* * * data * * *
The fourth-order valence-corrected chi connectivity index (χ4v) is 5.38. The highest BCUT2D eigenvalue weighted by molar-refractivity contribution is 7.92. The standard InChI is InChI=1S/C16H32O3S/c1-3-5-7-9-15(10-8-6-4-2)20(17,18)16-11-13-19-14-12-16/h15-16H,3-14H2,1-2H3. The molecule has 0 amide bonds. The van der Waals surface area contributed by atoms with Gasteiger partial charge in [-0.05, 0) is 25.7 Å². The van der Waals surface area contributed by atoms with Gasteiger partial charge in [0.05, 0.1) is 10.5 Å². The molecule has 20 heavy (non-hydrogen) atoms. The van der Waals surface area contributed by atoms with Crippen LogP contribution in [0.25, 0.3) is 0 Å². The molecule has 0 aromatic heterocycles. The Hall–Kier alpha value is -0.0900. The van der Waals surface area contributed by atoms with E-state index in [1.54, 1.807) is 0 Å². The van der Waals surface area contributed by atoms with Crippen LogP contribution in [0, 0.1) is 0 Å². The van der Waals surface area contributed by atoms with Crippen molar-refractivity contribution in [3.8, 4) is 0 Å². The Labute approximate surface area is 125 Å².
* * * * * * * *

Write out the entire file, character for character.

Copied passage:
The fourth-order valence-corrected chi connectivity index (χ4v) is 5.38. The highest BCUT2D eigenvalue weighted by molar-refractivity contribution is 7.92. The standard InChI is InChI=1S/C16H32O3S/c1-3-5-7-9-15(10-8-6-4-2)20(17,18)16-11-13-19-14-12-16/h15-16H,3-14H2,1-2H3. The molecule has 0 amide bonds. The van der Waals surface area contributed by atoms with Gasteiger partial charge in [-0.05, 0) is 25.7 Å². The van der Waals surface area contributed by atoms with Gasteiger partial charge in [0.05, 0.1) is 10.5 Å². The molecule has 20 heavy (non-hydrogen) atoms. The van der Waals surface area contributed by atoms with Crippen LogP contribution in [0.25, 0.3) is 0 Å². The molecule has 0 aromatic heterocycles. The Hall–Kier alpha value is -0.0900. The van der Waals surface area contributed by atoms with E-state index in [1.54, 1.807) is 0 Å². The van der Waals surface area contributed by atoms with Crippen LogP contribution in [0, 0.1) is 0 Å². The van der Waals surface area contributed by atoms with Crippen molar-refractivity contribution in [3.8, 4) is 0 Å². The Labute approximate surface area is 125 Å².